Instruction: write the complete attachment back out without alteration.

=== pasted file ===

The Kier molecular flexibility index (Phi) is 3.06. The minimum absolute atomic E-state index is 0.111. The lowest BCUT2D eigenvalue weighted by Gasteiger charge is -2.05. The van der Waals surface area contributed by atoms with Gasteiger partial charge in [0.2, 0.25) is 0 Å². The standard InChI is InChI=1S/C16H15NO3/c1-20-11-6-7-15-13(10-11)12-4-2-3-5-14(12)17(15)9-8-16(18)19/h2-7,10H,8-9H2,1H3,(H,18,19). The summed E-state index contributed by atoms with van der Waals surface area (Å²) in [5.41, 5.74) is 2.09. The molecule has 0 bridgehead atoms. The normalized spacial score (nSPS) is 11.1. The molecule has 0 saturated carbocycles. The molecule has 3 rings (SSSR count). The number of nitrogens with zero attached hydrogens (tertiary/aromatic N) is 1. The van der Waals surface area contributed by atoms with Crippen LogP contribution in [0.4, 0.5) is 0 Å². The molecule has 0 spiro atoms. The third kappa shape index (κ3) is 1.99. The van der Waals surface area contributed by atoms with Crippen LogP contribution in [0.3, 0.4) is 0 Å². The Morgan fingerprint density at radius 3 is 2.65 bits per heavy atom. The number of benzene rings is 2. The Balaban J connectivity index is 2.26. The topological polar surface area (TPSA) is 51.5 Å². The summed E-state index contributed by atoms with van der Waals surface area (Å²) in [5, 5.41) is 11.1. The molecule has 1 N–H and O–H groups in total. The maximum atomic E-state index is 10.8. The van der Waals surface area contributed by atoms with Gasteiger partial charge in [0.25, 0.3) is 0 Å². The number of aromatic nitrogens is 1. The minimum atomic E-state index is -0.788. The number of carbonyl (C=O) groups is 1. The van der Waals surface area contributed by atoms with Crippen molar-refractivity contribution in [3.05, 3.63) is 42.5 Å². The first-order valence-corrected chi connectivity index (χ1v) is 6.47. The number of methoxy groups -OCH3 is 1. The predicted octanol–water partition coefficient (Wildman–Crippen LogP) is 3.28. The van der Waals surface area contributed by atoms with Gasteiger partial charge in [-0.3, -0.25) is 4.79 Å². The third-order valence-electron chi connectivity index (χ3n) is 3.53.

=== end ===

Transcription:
The Kier molecular flexibility index (Phi) is 3.06. The minimum absolute atomic E-state index is 0.111. The lowest BCUT2D eigenvalue weighted by Gasteiger charge is -2.05. The van der Waals surface area contributed by atoms with Gasteiger partial charge in [0.2, 0.25) is 0 Å². The standard InChI is InChI=1S/C16H15NO3/c1-20-11-6-7-15-13(10-11)12-4-2-3-5-14(12)17(15)9-8-16(18)19/h2-7,10H,8-9H2,1H3,(H,18,19). The summed E-state index contributed by atoms with van der Waals surface area (Å²) in [5.41, 5.74) is 2.09. The molecule has 0 bridgehead atoms. The normalized spacial score (nSPS) is 11.1. The molecule has 0 saturated carbocycles. The molecule has 3 rings (SSSR count). The number of nitrogens with zero attached hydrogens (tertiary/aromatic N) is 1. The van der Waals surface area contributed by atoms with Crippen LogP contribution in [0.4, 0.5) is 0 Å². The molecule has 0 spiro atoms. The third kappa shape index (κ3) is 1.99. The van der Waals surface area contributed by atoms with Crippen LogP contribution in [0.3, 0.4) is 0 Å². The Morgan fingerprint density at radius 3 is 2.65 bits per heavy atom. The number of benzene rings is 2. The Balaban J connectivity index is 2.26. The topological polar surface area (TPSA) is 51.5 Å². The summed E-state index contributed by atoms with van der Waals surface area (Å²) in [5, 5.41) is 11.1. The molecule has 1 N–H and O–H groups in total. The maximum atomic E-state index is 10.8. The van der Waals surface area contributed by atoms with Gasteiger partial charge in [0.25, 0.3) is 0 Å². The number of aromatic nitrogens is 1. The minimum atomic E-state index is -0.788. The number of carbonyl (C=O) groups is 1. The van der Waals surface area contributed by atoms with Crippen molar-refractivity contribution in [3.05, 3.63) is 42.5 Å². The first-order valence-corrected chi connectivity index (χ1v) is 6.47. The number of methoxy groups -OCH3 is 1. The predicted octanol–water partition coefficient (Wildman–Crippen LogP) is 3.28. The van der Waals surface area contributed by atoms with Gasteiger partial charge in [-0.3, -0.25) is 4.79 Å². The third-order valence-electron chi connectivity index (χ3n) is 3.53.